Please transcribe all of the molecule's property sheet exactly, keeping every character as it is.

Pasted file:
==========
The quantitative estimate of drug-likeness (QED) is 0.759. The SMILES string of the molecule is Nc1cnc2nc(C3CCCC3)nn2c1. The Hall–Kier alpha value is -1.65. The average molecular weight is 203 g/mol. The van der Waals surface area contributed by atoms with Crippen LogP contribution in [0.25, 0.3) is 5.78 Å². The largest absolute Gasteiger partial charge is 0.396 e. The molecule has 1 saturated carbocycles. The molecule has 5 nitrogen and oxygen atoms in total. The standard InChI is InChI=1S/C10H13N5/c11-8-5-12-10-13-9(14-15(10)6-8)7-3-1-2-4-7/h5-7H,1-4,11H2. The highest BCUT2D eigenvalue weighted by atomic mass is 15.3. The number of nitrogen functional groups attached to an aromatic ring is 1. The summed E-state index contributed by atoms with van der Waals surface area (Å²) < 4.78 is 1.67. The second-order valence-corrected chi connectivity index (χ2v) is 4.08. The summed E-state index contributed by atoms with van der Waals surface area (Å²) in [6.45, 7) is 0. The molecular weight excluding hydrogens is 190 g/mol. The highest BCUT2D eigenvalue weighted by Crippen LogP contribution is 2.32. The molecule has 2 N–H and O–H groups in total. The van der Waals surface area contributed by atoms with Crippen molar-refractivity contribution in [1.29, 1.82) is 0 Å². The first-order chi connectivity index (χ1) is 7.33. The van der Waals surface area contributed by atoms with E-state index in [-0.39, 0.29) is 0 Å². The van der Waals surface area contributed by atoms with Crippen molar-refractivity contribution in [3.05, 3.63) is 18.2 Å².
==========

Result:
The quantitative estimate of drug-likeness (QED) is 0.759. The SMILES string of the molecule is Nc1cnc2nc(C3CCCC3)nn2c1. The Hall–Kier alpha value is -1.65. The average molecular weight is 203 g/mol. The van der Waals surface area contributed by atoms with Crippen LogP contribution in [0.25, 0.3) is 5.78 Å². The largest absolute Gasteiger partial charge is 0.396 e. The molecule has 1 saturated carbocycles. The molecule has 5 nitrogen and oxygen atoms in total. The standard InChI is InChI=1S/C10H13N5/c11-8-5-12-10-13-9(14-15(10)6-8)7-3-1-2-4-7/h5-7H,1-4,11H2. The highest BCUT2D eigenvalue weighted by atomic mass is 15.3. The number of nitrogen functional groups attached to an aromatic ring is 1. The summed E-state index contributed by atoms with van der Waals surface area (Å²) < 4.78 is 1.67. The second-order valence-corrected chi connectivity index (χ2v) is 4.08. The summed E-state index contributed by atoms with van der Waals surface area (Å²) in [6.45, 7) is 0. The molecular weight excluding hydrogens is 190 g/mol. The highest BCUT2D eigenvalue weighted by Crippen LogP contribution is 2.32. The molecule has 2 N–H and O–H groups in total. The van der Waals surface area contributed by atoms with Crippen molar-refractivity contribution in [1.29, 1.82) is 0 Å². The first-order chi connectivity index (χ1) is 7.33. The van der Waals surface area contributed by atoms with E-state index in [-0.39, 0.29) is 0 Å². The van der Waals surface area contributed by atoms with Crippen molar-refractivity contribution in [3.05, 3.63) is 18.2 Å².